Introducing the latest instalment of our Business Success blog series. Last month we put Andy Stephenson and the revolutionary kid’s subscription service, Weekend Box Club in the spotlight. Today, we’re speaking with Marcus Thornley, founder of Play Consult about his quest to switch up the way businesses engage employees taking inspiration from the world of online gaming.
What’s the story of play consult, in a nutshell?
Play is a digital product development studio that’s spun out of the games industry. We used to make games like Fifa, Moshi Monsters, Tetris, Sims, etc, until 2014, when we had an idea to leave games and take game approaches and apply them to the world of work. We had never worked outside games/digital businesses before, but we thought we could help large companies build great products that could drive engagement, habits and behavioural change for good.
Our plan was to build great digital products for big clients, all the while trying to understand where business was the most broken – and then use that insight to build our own platforms which would change the world of work and drive individual happiness and business success.
We soon realised there was a pattern of repeated problems in all sorts of companies, which stemmed from how the business related to the individual and the individual related to the business. At the time we knew nothing about employee engagement, but we could see that small teams of highly autonomous, motivated employees could be hugely successful. This is how we came to launch our flagship product ‘Totem’, the employee engagement platform set out to drive the right kind of culture for the modern world, revolutionising the world of work.
We’ve seen a huge success with an impressive stream of clients, working closely with the likes of PwC, Bupa, Vodafone, Hakkasan, Leeds Building Society, Sainsburys and Mars.
How do you stand out from the competition?
Our team’s designs adhere to the “underlying principles of games” – teaching players by doing rather than telling, building long-lasting habits and, of course, making them fun.
There is a lot of talk about gamification at the moment and we see lots of companies trying to drive this in the technologies and solutions they build. There’s a common view that if you chuck in a leaderboard, some points or badges on a platform, it elevates it to something better, which absolutely isn’t the case. For us, it’s about the approach you take and creating products that are so focused on the user and creating an environment that’s fun and compelling that it repositions work to play – to reposition things that you have to do, to things that you want to do.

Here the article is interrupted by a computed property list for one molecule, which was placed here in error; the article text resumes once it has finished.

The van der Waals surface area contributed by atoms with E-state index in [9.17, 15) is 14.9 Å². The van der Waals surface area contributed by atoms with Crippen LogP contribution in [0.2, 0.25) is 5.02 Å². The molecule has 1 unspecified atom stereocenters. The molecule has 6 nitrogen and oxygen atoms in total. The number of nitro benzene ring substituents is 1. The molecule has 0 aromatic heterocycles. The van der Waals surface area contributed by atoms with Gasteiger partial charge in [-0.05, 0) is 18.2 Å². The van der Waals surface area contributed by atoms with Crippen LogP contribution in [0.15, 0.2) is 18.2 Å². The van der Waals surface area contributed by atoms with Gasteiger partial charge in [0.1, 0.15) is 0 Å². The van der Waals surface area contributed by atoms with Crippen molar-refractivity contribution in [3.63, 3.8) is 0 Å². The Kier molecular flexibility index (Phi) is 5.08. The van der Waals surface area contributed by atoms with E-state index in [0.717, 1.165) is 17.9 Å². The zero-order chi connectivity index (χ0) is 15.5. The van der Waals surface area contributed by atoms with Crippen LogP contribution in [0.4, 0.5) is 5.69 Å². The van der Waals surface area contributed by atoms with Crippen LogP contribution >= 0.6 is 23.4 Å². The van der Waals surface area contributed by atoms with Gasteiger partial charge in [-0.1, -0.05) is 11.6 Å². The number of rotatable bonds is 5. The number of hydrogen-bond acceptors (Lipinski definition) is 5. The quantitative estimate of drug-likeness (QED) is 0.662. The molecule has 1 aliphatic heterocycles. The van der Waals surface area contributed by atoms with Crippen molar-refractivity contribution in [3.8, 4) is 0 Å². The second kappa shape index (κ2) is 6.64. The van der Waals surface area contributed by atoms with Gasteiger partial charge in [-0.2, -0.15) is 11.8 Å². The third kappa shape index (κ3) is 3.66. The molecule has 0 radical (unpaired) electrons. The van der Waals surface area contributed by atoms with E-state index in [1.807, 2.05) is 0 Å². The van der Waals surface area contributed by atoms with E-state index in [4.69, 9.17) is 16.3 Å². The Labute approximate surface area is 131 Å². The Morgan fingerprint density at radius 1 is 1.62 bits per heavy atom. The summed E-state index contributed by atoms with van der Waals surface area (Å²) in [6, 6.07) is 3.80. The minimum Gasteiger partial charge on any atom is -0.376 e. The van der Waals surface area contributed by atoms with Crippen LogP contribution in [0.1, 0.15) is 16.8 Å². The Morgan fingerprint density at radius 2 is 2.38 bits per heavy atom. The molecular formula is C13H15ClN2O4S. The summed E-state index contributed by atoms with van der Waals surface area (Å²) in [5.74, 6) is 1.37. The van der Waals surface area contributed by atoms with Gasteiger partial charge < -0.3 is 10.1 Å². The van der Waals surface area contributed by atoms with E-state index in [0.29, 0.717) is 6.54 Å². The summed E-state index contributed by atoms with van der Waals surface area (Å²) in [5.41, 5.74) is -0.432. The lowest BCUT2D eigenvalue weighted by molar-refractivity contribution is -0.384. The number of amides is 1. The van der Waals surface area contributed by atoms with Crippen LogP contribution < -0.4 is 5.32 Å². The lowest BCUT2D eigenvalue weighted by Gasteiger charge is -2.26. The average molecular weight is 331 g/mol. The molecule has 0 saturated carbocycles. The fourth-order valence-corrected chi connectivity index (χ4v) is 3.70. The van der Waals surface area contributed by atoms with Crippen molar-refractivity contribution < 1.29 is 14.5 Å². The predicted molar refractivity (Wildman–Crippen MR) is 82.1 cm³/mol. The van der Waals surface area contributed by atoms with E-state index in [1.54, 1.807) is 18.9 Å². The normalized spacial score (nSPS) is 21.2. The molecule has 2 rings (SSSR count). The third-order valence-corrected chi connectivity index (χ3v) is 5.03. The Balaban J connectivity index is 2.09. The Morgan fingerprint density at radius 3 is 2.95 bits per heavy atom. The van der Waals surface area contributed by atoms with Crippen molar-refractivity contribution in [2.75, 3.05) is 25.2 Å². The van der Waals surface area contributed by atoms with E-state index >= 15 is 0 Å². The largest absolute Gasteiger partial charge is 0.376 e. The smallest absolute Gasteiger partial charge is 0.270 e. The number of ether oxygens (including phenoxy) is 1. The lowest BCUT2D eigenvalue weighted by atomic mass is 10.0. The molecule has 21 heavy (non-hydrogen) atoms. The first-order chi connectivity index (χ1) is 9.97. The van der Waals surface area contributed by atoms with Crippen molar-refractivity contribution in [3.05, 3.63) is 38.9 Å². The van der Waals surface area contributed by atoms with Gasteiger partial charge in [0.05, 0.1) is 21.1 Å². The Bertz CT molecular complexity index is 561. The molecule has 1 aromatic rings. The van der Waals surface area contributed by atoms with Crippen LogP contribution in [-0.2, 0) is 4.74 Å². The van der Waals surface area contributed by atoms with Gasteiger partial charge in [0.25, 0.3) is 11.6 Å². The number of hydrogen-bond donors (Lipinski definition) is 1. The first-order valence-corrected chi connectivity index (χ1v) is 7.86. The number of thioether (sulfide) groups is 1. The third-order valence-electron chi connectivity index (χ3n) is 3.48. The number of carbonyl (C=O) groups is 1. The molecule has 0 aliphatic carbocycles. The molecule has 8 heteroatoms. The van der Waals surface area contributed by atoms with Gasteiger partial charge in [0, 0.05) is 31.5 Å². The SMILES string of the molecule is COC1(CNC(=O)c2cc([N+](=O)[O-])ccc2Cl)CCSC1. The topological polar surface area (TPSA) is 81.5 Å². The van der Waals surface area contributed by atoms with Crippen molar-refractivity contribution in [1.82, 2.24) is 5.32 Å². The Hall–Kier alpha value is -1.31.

Tea or coffee?
Speaking on behalf of the team, I think we would all agree coffee. It’s impossible to avoid with a forever brewing pot on the go and being based on Bermondsey St, there are some of London’s best coffee shops right on our doorstep!
Who is your business role model/idol and why?
I don’t read a lot of ‘business’ books – doing helps me learn much better and I guess the fun is doing things my way and learning about me. That said, I do have role models – Barack Obama is one, and Elon Musk is an inspiration as well. Obama for the way he carries himself, his oratory, his incredible decency. Musk – he dreams so big and is tackling the biggest issues, he helps us all dream big.
What’s your recipe for a productive working day?
Breaking things down to small incremental parts which can be managed and executed on. Lists… I have a very short attention span.
What is your management style?
You’d have to ask others. I don’t know if I really buy into management – that humans need to be managed. Animals and land, yes – sentient human beings, no. I’m part of a team, I need to aspire to be the person others think I am and clear the way so the team can execute and be superlative. I think leadership is about creating environments where others can accept how incredible they can be.
What advice would you give to an aspiring startup company?
Just do it. There’s a lot of clap-trap about the startup myth – how hard it is, the sacrifice, the pain. I think it’s just about getting a team together, committing to each other and following your rules (until evidence tells you otherwise). It’s actually the most fun I’ve ever had.
What’s been the biggest business challenge so far?
That’s a hard one. I think the only challenge that matters is the one we’re going through now – how to grow the company without breaking the culture and imploding. Culture is a super-power – it can also be an Achilles heel.
What will the future bring for play consult?
More Players, more fun, more impact. I hope we continue to be successful and stay humble – there is so much we don’t know and still need to figure out.
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